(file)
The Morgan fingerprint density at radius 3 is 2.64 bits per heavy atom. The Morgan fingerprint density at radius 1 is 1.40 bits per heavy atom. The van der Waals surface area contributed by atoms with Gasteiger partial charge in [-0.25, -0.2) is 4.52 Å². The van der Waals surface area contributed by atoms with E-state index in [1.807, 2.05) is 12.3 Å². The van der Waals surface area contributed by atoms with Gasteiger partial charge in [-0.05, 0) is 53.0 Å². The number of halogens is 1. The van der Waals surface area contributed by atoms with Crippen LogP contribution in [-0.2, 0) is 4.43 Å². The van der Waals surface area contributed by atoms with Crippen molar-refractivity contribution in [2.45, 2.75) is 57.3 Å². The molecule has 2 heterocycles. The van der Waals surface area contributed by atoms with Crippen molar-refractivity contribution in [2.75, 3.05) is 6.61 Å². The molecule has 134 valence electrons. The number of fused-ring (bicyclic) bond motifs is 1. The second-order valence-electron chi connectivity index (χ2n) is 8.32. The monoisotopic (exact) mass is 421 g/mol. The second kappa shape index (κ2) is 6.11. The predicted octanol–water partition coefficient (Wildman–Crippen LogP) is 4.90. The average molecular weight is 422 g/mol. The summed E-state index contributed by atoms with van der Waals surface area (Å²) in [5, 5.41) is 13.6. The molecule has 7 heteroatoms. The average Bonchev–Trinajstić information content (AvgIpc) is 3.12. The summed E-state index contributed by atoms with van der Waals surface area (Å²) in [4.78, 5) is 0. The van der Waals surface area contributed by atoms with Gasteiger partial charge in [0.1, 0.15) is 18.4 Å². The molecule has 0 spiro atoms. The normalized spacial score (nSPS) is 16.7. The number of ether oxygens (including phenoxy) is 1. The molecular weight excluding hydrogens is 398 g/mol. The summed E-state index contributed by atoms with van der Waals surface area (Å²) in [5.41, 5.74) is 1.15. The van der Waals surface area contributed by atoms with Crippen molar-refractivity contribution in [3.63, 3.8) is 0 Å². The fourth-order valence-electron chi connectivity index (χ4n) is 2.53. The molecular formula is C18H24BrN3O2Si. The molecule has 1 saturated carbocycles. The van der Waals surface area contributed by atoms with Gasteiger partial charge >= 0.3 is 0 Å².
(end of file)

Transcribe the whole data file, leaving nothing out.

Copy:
The Morgan fingerprint density at radius 3 is 2.64 bits per heavy atom. The Morgan fingerprint density at radius 1 is 1.40 bits per heavy atom. The van der Waals surface area contributed by atoms with Gasteiger partial charge in [-0.25, -0.2) is 4.52 Å². The van der Waals surface area contributed by atoms with E-state index in [1.807, 2.05) is 12.3 Å². The van der Waals surface area contributed by atoms with Gasteiger partial charge in [-0.05, 0) is 53.0 Å². The number of halogens is 1. The van der Waals surface area contributed by atoms with Crippen LogP contribution in [-0.2, 0) is 4.43 Å². The van der Waals surface area contributed by atoms with Crippen molar-refractivity contribution in [2.45, 2.75) is 57.3 Å². The molecule has 2 heterocycles. The van der Waals surface area contributed by atoms with Crippen molar-refractivity contribution in [2.75, 3.05) is 6.61 Å². The molecule has 134 valence electrons. The number of fused-ring (bicyclic) bond motifs is 1. The second-order valence-electron chi connectivity index (χ2n) is 8.32. The monoisotopic (exact) mass is 421 g/mol. The second kappa shape index (κ2) is 6.11. The predicted octanol–water partition coefficient (Wildman–Crippen LogP) is 4.90. The average molecular weight is 422 g/mol. The summed E-state index contributed by atoms with van der Waals surface area (Å²) in [5, 5.41) is 13.6. The molecule has 7 heteroatoms. The average Bonchev–Trinajstić information content (AvgIpc) is 3.12. The summed E-state index contributed by atoms with van der Waals surface area (Å²) in [4.78, 5) is 0. The van der Waals surface area contributed by atoms with Gasteiger partial charge in [0.1, 0.15) is 18.4 Å². The molecule has 0 spiro atoms. The normalized spacial score (nSPS) is 16.7. The number of ether oxygens (including phenoxy) is 1. The molecular weight excluding hydrogens is 398 g/mol. The summed E-state index contributed by atoms with van der Waals surface area (Å²) in [5.41, 5.74) is 1.15. The van der Waals surface area contributed by atoms with Crippen molar-refractivity contribution in [3.63, 3.8) is 0 Å². The fourth-order valence-electron chi connectivity index (χ4n) is 2.53. The molecular formula is C18H24BrN3O2Si. The molecule has 1 saturated carbocycles. The van der Waals surface area contributed by atoms with Gasteiger partial charge >= 0.3 is 0 Å².